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Wow, I will definitely add some plate above that mounting point to try and spread out the load better, then get a longer tongue down the road.

A tongue that runs all the way to the back (using all 3 cross members) would have helped as it would have cut the twisting forces down by 66% (yes, I am a nerd/engineer and calculated it).

A 1,000 lbft torque around the front cross member would exert a 500 lbs force on the bolts that broke through. However if all 3 cross members were connected, the force one the middle and rear cross members would drop to 167 lbs. This is the same idea as using a long breaker bar, the third cross member is farther away and therefor less force is required to produce the same level of torque (in this case resisting the desire to bend).
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Unread 08-12-2013, 08:25 AM   #761
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Another suggestion/addition is some more flexibility in the tongue where it connects to the hitch - some sort of multi-axis hitch (or even a pintle hood/lunette ring set up). That's why I put a 2" receiver on the end of my trailer's tongue.

I don't know if the cross members on the black trailers are made of thicker metal or stronger than the ones on the red trailers. On the black they're a C-channel; on the red they're different. But after seeing these pictures I think spending a few bucks putting some reinforcements in will be money well spent.

Pentaflex - you might be able to just order two crossmembers for your trailer. The owner's manual that came with it should break it down by part numbers. Somewhere previously in this thread (not too far back) I had contacted HF regarding other trailer parts, and the phone number is in there.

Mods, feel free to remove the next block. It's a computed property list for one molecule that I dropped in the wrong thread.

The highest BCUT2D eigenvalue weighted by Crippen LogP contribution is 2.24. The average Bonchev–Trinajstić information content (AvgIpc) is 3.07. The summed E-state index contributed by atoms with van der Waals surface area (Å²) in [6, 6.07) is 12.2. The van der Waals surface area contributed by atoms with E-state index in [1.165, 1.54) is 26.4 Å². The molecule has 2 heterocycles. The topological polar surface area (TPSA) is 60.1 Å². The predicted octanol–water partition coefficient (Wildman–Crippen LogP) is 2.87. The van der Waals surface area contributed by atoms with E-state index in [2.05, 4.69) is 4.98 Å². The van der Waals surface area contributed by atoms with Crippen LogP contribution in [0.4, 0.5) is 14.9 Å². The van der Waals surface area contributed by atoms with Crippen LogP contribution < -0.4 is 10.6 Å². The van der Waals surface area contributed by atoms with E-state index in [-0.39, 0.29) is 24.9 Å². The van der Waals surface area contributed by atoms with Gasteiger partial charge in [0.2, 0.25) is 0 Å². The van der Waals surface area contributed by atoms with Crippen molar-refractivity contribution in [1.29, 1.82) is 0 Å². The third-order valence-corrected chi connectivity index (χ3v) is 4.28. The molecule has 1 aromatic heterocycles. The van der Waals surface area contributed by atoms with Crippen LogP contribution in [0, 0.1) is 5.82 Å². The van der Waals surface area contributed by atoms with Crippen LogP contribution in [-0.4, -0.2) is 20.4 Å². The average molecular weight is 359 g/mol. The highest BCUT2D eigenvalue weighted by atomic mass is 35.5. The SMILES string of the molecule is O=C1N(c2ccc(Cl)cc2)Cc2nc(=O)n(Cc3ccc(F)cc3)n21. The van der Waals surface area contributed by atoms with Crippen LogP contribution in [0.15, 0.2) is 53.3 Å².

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Unread 08-12-2013, 08:31 AM   #762
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Pentaflex... You never did say, what did it take to get you "trail fixed" and moving again. It is always good to share the trail side repairs as well in case any of us ever end up in a similar situation.
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Unread 08-12-2013, 01:46 PM   #763
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Nice idea!
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Unread 08-12-2013, 03:21 PM   #764
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I'm not planning on taking mine on that rough of trails, but hopefully, the modifications, as suggested by jscherb, made to the "heavy duty" HF trailer will keep this from happening.
image-2571515853.jpg

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Unread 08-12-2013, 06:55 PM   #765
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Quote:
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Pentaflex... You never did say, what did it take to get you "trail fixed" and moving again. It is always good to share the trail side repairs as well in case any of us ever end up in a similar situation.
Good question. I carry tools so I was able to unbolt the tongue from the front cross members, but it too was severely damaged. I considered putting the tongue on the back end (i.e. pulling the trailer backwards) but I could only attach to the rear cross member. I don't carry a drill or I could have made new holes to attach the tongue. I did have a whole bunch of zip ties and some duct tape, but... nah.

In the end, I was lucky to find a single hole in each of the front and middle cross member. These lined up and allowed me to reattach the tongue, very off center, with only one bolt on each cross member. This was enough to turn around and pull the trailer back down to the start of the trail. I had to find room for my essential gear in the other two vehicles. I left the trailer, and we went on with our trip. I rented an open trailer from Uhaul for $15 and retrieved mine a few days later.